Q1 Earnings Results Collide With Geopolitics And Oil
It’s an earnings extravaganza today on Wall Street, with the market likely to focus on quarterly results from a number of big names. Stock futures pointed to a higher open after a few stalwarts reported better than expected quarters, but a few others failed to meet expectations.
Meanwhile, geopolitics continues to cause anxiety, and yesterday’s big sell-off in crude oil may also be on investors’ minds. From an economic data standpoint, the Philadelphia Fed Index came in at 22.0, below expectations, and weekly jobless claims of 244,000 were about as expected.
Some of the stocks that beat Wall Street analysts’ estimates and possibly helped boost futures prices included American Express Company (NYSE: AXP), QUALCOMM, Inc. (NASDAQ: QCOM) and CSX Corporation (NASDAQ: CSX). On the other side of the coin, results failed to meet expectations for Travelers (TRV) and Verizon Communications Inc. (NYSE: VZ). There aren’t a lot of major companies reporting after the close, but Visa Inc (NYSE: V) is in the mix, following in the fumes of AXP.
Crude oil popped up a little early Thursday after falling nearly 4% the day before. Weak oil helped push energy sector prices down Wednesday, making that the poorest-performing sector. Oil prices had been slipping even before Wednesday, but heavy selling late in the session could have been technical, as falling prices might have triggered some stop orders. Today’s slight recovery in crude seems to reflect hopes that Saudi Arabia could extend production cuts.
The other bearish factor Wednesday was another disappointing earnings report from a bellwether company. Earlier this week, it was Goldman Sachs Group Inc (NYSE: GS). On Wednesday, it was International Business Machines Corp.<(NYSE: IBM). While the market often reacts when big companies miss quarterly expectations, it’s important to take a broader perspective and realize that to date, earnings have actually been pretty good. Going into today, 57 companies have reported and 75% have beaten expectations.
Aside from oil and the Dow Jones Industrial Average ($DJI) — which was hurt by the slide in IBM — it wasn’t all bad news Wednesday. The S&P 500 (SPX) held above technical support at 2330 and the Nasdaq actually posted a gain. The bond market, which had been rallying in part due to geopolitical concerns, retreated slightly late Wednesday and early Thursday, lifting 10-year yields back above 2.2%. The 2.2% point seems to be a support level worth watching.
The last two days provide a good lesson as to why this column mainly focuses on the SPX, not the DJIA. There’s a lot of talk out there about how the DJIA has fallen more than 200 points combined Tuesday and Wednesday, with GS driving it down Tuesday and IBM weighing on it Wednesday. But the DJIA is just 30 stocks, and it’s weighted by price, not market cap. It remains a barometer for many people, but it’s flawed because one big company can have such an out-sized effect.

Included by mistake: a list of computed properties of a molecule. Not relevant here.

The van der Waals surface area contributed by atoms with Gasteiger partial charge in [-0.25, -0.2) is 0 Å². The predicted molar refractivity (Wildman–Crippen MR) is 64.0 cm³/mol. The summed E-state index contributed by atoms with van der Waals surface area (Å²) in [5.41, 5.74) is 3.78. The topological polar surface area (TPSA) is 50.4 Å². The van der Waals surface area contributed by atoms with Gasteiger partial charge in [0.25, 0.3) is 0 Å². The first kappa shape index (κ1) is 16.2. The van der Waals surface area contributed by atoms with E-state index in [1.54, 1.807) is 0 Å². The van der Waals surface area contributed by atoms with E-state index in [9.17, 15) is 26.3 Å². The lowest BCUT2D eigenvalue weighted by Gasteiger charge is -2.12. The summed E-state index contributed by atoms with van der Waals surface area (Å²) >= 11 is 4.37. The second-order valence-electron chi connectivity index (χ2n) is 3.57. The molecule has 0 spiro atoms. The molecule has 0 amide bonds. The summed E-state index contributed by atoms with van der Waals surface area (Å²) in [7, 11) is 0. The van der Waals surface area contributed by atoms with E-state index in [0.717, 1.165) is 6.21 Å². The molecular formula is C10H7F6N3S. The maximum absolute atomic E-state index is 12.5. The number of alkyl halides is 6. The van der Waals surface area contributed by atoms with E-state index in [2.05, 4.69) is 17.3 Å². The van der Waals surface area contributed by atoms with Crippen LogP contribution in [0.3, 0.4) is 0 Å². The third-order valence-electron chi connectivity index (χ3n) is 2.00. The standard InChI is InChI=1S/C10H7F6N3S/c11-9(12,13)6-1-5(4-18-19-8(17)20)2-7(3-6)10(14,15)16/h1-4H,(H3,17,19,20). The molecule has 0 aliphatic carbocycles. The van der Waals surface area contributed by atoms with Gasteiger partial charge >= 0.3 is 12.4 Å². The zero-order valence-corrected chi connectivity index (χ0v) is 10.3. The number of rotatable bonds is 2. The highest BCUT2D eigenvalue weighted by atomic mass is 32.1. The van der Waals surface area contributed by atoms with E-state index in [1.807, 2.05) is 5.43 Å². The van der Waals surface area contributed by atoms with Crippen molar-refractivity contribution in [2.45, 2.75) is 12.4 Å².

Geopolitics is still a big factor, but overseas markets were pretty quiet Thursday. Asian and European stocks stayed close to unchanged. Gold prices also were rather flat. The first round of French voting looms this weekend and it seems like a deadlock at this point, and North Korea continues to saber rattle, according to media reports. There’s still a lot on the horizon, and that’s reflected by the caution that prevails on Wall Street. People don’t seem anxious to put a whole lot of risk on.
Earnings Week Far From Done
The first full week of earnings season closes with a bang tonight and tomorrow, with Visa Inc (NYSE: V) after today’s close and General Electric Company (NYSE: GE) and Honeywell International Inc. (NYSE: HON) lined up for Friday before the open. Earnings have gotten off to a pretty strong start, with the notable exceptions of IBM (IBM) and Goldman Sachs (GS). Looking at GE, it’s matched or exceeded Wall Street analysts’ consensus expectations the last four quarters. Higher oil and gas prices compared to a year ago may have given the company a tailwind in Q1, but some of the recent weak economic data raise concerns about possible effects on the company’s industrial components.
With Wednesday’s sharp losses, front-month U.S. crude oil futures fell back to nearly the bottom of the $50 to $55 a barrel range. Prices have been back above $50 for a few weeks, but the recent trend has been back down. One possibility could be profit taking after the rally. Slower growth in U.S. economic data could also be playing a role, and Briefing.com points out that U.S. crude production has remained persistently high lately. There was a withdrawal from stockpiles last week, the U.S. government said Wednesday, but not as much as Wall Street analysts had expected. The date to watch is May 25, when OPEC meets to consider extending the production cuts it instituted late last year.
Keep an eye on the 2355 level for the S&P 500 (SPX). That marked the 50-day moving average as of Wednesday, and could — along with a cluster of shorter-term moving averages —be a pivot point for the market. One way to monitor this is to see if the SPX can close above that level, because that could suggest a positive technical pattern. Failure to clear it, however, possibly indicates a more bearish trend.
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